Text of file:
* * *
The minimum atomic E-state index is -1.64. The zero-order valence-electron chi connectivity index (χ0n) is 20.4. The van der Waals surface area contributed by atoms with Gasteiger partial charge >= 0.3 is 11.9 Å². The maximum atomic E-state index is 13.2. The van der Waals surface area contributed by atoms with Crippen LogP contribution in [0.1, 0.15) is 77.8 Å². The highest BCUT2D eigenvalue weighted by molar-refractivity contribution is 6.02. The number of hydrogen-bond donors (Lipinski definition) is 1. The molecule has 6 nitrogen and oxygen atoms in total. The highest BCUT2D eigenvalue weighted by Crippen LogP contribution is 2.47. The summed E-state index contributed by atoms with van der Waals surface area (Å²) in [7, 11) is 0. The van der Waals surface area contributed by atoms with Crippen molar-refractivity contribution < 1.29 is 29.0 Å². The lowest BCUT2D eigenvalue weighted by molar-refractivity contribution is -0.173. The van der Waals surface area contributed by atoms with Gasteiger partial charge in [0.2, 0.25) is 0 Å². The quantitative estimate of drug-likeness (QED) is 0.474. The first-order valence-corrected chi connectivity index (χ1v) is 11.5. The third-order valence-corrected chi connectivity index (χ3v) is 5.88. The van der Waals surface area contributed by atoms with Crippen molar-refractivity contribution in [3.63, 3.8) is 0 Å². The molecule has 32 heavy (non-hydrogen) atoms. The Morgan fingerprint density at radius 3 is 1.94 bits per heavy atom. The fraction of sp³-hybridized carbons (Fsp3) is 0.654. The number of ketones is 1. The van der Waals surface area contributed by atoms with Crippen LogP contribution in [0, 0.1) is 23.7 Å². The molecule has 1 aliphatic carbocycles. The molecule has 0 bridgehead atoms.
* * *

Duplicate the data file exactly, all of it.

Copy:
The minimum atomic E-state index is -1.64. The zero-order valence-electron chi connectivity index (χ0n) is 20.4. The van der Waals surface area contributed by atoms with Gasteiger partial charge >= 0.3 is 11.9 Å². The maximum atomic E-state index is 13.2. The van der Waals surface area contributed by atoms with Crippen LogP contribution in [0.1, 0.15) is 77.8 Å². The highest BCUT2D eigenvalue weighted by molar-refractivity contribution is 6.02. The number of hydrogen-bond donors (Lipinski definition) is 1. The molecule has 6 nitrogen and oxygen atoms in total. The highest BCUT2D eigenvalue weighted by Crippen LogP contribution is 2.47. The summed E-state index contributed by atoms with van der Waals surface area (Å²) in [7, 11) is 0. The van der Waals surface area contributed by atoms with Crippen molar-refractivity contribution < 1.29 is 29.0 Å². The lowest BCUT2D eigenvalue weighted by molar-refractivity contribution is -0.173. The van der Waals surface area contributed by atoms with Gasteiger partial charge in [0.2, 0.25) is 0 Å². The quantitative estimate of drug-likeness (QED) is 0.474. The first-order valence-corrected chi connectivity index (χ1v) is 11.5. The third-order valence-corrected chi connectivity index (χ3v) is 5.88. The van der Waals surface area contributed by atoms with Crippen molar-refractivity contribution in [3.63, 3.8) is 0 Å². The molecule has 32 heavy (non-hydrogen) atoms. The Morgan fingerprint density at radius 3 is 1.94 bits per heavy atom. The fraction of sp³-hybridized carbons (Fsp3) is 0.654. The number of ketones is 1. The van der Waals surface area contributed by atoms with Crippen LogP contribution in [0, 0.1) is 23.7 Å². The molecule has 1 aliphatic carbocycles. The molecule has 0 bridgehead atoms.